The ability to spread the cost also cannot be overlooked. If you don't have the capital to drop going on a grand on one of the best 4K TVs, then this is a good way to get a great - if not truly top tier - 4K HDR TV and soundbar and spread the cost out over a couple of years interest-free.

Who we don't think it is for

The obvious answer here is those people who already have an equal quality if not better home cinema setup. For example, if you have an LG C1 OLED TV partnered with one of the best soundbars. In that case, chances are the Sky Glass panel and soundbar won't beat what you already have, so there's no reason to upgrade to Sky Glass. For those people, Sky has another product that will be better suited...

Sky Stream on white background

(Image credit: Sky)

Why to upgrade to Sky Stream

Sky Stream is the brand new piece of hardware from Sky. And, simply put, it delivers the Sky Glass experience but without the TV and soundbar connected – you're getting the Sky Glass user interface. It is essentially a media streamer, and one that can be plugged into any display with a HDMI port, meaning basically all TVs and monitors.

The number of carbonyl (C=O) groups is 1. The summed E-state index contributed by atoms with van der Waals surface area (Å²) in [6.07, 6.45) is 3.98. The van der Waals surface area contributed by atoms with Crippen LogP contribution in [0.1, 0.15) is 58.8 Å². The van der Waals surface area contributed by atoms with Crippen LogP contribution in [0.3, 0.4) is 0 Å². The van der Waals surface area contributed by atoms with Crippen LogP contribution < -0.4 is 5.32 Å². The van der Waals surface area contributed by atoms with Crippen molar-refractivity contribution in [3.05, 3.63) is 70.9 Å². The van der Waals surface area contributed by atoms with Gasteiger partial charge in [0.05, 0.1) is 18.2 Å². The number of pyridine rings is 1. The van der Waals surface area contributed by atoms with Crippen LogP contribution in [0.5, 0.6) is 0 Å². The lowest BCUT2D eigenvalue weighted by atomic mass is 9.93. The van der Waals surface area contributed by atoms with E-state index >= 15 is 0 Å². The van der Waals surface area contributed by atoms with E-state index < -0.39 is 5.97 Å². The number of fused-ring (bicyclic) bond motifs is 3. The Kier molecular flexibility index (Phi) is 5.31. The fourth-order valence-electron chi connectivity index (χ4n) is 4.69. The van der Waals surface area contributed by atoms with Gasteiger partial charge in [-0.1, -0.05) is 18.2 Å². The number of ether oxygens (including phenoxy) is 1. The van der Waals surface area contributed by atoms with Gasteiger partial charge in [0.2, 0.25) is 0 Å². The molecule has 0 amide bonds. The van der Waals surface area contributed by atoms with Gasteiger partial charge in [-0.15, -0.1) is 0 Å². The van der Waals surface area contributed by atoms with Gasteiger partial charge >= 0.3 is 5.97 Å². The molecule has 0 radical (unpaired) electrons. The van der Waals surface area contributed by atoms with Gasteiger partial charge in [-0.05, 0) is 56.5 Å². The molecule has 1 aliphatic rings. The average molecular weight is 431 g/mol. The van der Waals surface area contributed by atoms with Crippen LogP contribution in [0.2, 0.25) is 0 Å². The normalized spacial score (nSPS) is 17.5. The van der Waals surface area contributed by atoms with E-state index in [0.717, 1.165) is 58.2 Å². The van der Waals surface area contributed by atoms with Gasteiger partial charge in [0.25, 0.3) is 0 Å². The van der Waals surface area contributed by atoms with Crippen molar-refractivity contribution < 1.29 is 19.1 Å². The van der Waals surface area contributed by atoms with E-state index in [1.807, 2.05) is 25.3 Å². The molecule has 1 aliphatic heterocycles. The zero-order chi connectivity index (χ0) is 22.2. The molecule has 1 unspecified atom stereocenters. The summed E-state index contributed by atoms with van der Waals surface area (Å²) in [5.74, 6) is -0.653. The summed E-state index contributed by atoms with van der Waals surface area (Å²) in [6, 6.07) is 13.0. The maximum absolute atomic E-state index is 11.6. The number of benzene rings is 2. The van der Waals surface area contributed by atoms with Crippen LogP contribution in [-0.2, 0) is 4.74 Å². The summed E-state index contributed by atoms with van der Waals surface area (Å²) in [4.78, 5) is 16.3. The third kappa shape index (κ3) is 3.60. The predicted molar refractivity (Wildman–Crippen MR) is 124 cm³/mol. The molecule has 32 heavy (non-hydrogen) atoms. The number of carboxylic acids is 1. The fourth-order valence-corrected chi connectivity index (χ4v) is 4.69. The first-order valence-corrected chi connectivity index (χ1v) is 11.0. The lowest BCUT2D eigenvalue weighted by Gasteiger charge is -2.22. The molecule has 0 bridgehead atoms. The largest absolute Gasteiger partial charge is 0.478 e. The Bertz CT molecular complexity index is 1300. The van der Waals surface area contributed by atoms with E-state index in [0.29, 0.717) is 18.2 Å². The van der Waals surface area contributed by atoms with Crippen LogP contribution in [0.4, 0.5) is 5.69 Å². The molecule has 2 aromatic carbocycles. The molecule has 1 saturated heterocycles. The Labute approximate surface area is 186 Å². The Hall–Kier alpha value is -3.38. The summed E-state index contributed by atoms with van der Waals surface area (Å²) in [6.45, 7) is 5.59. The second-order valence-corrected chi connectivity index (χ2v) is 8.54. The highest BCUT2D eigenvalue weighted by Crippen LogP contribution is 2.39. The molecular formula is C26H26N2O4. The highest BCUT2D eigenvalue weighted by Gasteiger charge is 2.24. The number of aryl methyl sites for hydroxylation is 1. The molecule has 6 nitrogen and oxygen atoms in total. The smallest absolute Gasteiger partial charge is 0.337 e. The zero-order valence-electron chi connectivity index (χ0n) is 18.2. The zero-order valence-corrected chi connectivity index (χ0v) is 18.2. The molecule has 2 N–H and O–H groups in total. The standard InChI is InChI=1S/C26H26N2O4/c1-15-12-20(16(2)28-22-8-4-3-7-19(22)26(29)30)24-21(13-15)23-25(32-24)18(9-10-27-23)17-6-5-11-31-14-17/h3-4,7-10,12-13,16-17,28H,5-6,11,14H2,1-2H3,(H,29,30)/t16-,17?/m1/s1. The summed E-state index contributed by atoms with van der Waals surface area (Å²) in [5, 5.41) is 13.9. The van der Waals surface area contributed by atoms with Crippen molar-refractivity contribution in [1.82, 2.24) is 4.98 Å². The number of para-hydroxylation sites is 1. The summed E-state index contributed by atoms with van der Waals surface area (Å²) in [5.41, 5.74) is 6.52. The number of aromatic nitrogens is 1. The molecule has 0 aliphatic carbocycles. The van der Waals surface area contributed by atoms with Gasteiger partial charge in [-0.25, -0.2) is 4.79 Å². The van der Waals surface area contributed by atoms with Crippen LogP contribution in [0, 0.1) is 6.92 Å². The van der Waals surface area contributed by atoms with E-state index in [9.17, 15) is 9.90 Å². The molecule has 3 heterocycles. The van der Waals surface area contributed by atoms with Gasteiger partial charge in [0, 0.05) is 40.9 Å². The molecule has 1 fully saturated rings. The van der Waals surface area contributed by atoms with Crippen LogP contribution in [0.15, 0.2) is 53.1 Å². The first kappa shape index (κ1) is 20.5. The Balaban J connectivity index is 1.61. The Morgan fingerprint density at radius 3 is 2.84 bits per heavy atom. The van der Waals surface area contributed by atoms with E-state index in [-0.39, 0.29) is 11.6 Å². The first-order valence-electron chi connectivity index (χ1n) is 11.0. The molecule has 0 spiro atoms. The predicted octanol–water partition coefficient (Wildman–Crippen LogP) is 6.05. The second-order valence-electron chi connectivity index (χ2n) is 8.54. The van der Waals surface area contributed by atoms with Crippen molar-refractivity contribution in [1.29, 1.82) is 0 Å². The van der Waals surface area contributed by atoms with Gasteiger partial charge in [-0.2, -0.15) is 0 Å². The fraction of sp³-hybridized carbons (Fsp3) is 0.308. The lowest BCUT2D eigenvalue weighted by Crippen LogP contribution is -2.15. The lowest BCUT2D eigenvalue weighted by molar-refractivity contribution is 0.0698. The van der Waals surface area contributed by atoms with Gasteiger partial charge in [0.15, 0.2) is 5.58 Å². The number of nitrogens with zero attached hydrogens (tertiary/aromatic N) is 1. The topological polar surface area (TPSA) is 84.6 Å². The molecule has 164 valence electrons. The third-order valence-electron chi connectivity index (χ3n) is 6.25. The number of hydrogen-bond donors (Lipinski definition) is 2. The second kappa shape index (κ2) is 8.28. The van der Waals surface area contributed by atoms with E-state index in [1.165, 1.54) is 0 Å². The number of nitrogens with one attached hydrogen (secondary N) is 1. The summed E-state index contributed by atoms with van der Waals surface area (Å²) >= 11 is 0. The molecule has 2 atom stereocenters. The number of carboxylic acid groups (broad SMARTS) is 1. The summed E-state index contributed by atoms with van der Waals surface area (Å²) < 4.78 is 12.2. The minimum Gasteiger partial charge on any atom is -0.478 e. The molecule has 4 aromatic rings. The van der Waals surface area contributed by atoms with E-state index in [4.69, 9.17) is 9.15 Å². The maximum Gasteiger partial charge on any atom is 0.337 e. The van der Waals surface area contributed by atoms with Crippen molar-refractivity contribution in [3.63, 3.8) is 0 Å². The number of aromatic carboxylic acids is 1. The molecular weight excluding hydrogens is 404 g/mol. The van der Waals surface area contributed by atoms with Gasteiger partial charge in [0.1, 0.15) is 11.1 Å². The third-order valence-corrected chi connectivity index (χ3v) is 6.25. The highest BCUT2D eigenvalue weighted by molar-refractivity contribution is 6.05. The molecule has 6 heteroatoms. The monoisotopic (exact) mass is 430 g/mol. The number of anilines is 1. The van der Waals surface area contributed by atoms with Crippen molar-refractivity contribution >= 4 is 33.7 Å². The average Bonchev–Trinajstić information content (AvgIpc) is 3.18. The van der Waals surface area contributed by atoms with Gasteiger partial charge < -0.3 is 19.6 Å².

The Sky Stream resembles a palm-sized puck and delivers access to any subscribed Sky TV channels and content as well as access to all of today's most popular streaming apps, such as Netflix, Disney Plus and Prime Video. If you've got subscriptions to any of these services then you can sign in and enjoy them all through the connected Sky TV user interface.

The Sky Stream delivers UHD 4K HDR streaming and Dolby Atmos audio compatibility, too, so if you've got a 4K HDR screen and Dolby Atmos sound system already then this streaming puck will work perfectly with it.

As with Sky Glass, Sky Stream is bought on a plan, with 18 months as the standard. A 31-day rolling plan is also available for those who want to go contract-free.

Who we think it is for

The obvious answer here is people who want to stream Sky TV and use the Sky Glass interface but don't want or need the hardware delivered by Sky Glass. If you've got a TV you're very happy with then Sky Stream is available for cheaper than Sky Glass and is the obvious choice.

It's also a better option, probably, for many students, as its footprint is minimal and it will be easier to transport during moves. Did we say it is cheaper, too?